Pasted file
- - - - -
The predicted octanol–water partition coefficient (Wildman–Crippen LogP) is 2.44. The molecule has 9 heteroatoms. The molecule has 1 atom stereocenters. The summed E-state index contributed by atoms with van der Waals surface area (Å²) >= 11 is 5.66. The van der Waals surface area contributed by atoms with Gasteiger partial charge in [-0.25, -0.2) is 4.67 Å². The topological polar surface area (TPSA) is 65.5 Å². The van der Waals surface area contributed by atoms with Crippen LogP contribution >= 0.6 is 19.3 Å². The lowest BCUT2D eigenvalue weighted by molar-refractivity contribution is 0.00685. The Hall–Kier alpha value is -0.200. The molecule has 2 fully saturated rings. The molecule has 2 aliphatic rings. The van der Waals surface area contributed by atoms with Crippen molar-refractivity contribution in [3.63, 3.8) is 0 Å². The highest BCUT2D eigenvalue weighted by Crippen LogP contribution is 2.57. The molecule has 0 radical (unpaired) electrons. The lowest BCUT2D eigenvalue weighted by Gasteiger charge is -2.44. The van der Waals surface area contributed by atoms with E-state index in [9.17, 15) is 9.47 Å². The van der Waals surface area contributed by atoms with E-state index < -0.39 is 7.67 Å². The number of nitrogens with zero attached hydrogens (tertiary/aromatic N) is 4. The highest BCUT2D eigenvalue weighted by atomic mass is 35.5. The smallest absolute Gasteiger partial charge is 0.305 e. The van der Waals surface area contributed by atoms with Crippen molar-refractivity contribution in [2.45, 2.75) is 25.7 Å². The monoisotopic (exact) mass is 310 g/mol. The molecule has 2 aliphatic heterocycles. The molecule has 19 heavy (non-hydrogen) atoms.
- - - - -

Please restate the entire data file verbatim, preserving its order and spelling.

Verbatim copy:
The predicted octanol–water partition coefficient (Wildman–Crippen LogP) is 2.44. The molecule has 9 heteroatoms. The molecule has 1 atom stereocenters. The summed E-state index contributed by atoms with van der Waals surface area (Å²) >= 11 is 5.66. The van der Waals surface area contributed by atoms with Gasteiger partial charge in [-0.25, -0.2) is 4.67 Å². The topological polar surface area (TPSA) is 65.5 Å². The van der Waals surface area contributed by atoms with Crippen LogP contribution >= 0.6 is 19.3 Å². The lowest BCUT2D eigenvalue weighted by molar-refractivity contribution is 0.00685. The Hall–Kier alpha value is -0.200. The molecule has 2 fully saturated rings. The molecule has 2 aliphatic rings. The van der Waals surface area contributed by atoms with Crippen molar-refractivity contribution in [3.63, 3.8) is 0 Å². The highest BCUT2D eigenvalue weighted by Crippen LogP contribution is 2.57. The molecule has 0 radical (unpaired) electrons. The lowest BCUT2D eigenvalue weighted by Gasteiger charge is -2.44. The van der Waals surface area contributed by atoms with E-state index in [9.17, 15) is 9.47 Å². The van der Waals surface area contributed by atoms with E-state index < -0.39 is 7.67 Å². The number of nitrogens with zero attached hydrogens (tertiary/aromatic N) is 4. The highest BCUT2D eigenvalue weighted by atomic mass is 35.5. The smallest absolute Gasteiger partial charge is 0.305 e. The van der Waals surface area contributed by atoms with Crippen molar-refractivity contribution in [2.45, 2.75) is 25.7 Å². The monoisotopic (exact) mass is 310 g/mol. The molecule has 2 aliphatic heterocycles. The molecule has 19 heavy (non-hydrogen) atoms.